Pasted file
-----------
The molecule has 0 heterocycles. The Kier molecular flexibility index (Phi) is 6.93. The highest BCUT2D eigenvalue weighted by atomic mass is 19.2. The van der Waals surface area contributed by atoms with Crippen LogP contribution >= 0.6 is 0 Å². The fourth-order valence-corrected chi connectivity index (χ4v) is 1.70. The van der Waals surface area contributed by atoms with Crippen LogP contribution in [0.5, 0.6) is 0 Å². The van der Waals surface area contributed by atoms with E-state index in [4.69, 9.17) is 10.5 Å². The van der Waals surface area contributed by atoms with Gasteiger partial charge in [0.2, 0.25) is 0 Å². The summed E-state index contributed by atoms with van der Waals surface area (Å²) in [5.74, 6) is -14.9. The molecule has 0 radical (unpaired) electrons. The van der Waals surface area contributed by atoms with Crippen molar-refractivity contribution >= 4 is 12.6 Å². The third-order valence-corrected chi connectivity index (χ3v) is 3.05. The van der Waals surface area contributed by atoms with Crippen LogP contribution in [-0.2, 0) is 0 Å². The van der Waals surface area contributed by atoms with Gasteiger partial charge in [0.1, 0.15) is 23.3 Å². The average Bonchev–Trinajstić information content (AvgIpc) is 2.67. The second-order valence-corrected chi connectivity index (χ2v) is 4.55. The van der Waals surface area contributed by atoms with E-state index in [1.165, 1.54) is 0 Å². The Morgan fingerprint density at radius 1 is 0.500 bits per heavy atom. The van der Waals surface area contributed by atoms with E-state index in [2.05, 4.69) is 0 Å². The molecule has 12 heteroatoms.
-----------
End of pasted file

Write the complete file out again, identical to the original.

The molecule has 0 heterocycles. The Kier molecular flexibility index (Phi) is 6.93. The highest BCUT2D eigenvalue weighted by atomic mass is 19.2. The van der Waals surface area contributed by atoms with Crippen LogP contribution >= 0.6 is 0 Å². The fourth-order valence-corrected chi connectivity index (χ4v) is 1.70. The van der Waals surface area contributed by atoms with Crippen LogP contribution in [0.5, 0.6) is 0 Å². The van der Waals surface area contributed by atoms with E-state index in [4.69, 9.17) is 10.5 Å². The van der Waals surface area contributed by atoms with Gasteiger partial charge in [0.2, 0.25) is 0 Å². The summed E-state index contributed by atoms with van der Waals surface area (Å²) in [5.74, 6) is -14.9. The molecule has 0 radical (unpaired) electrons. The van der Waals surface area contributed by atoms with Crippen molar-refractivity contribution >= 4 is 12.6 Å². The third-order valence-corrected chi connectivity index (χ3v) is 3.05. The van der Waals surface area contributed by atoms with Crippen LogP contribution in [-0.2, 0) is 0 Å². The van der Waals surface area contributed by atoms with Gasteiger partial charge in [0.1, 0.15) is 23.3 Å². The average Bonchev–Trinajstić information content (AvgIpc) is 2.67. The second-order valence-corrected chi connectivity index (χ2v) is 4.55. The van der Waals surface area contributed by atoms with E-state index in [1.165, 1.54) is 0 Å². The Morgan fingerprint density at radius 1 is 0.500 bits per heavy atom. The van der Waals surface area contributed by atoms with E-state index in [2.05, 4.69) is 0 Å². The molecule has 12 heteroatoms.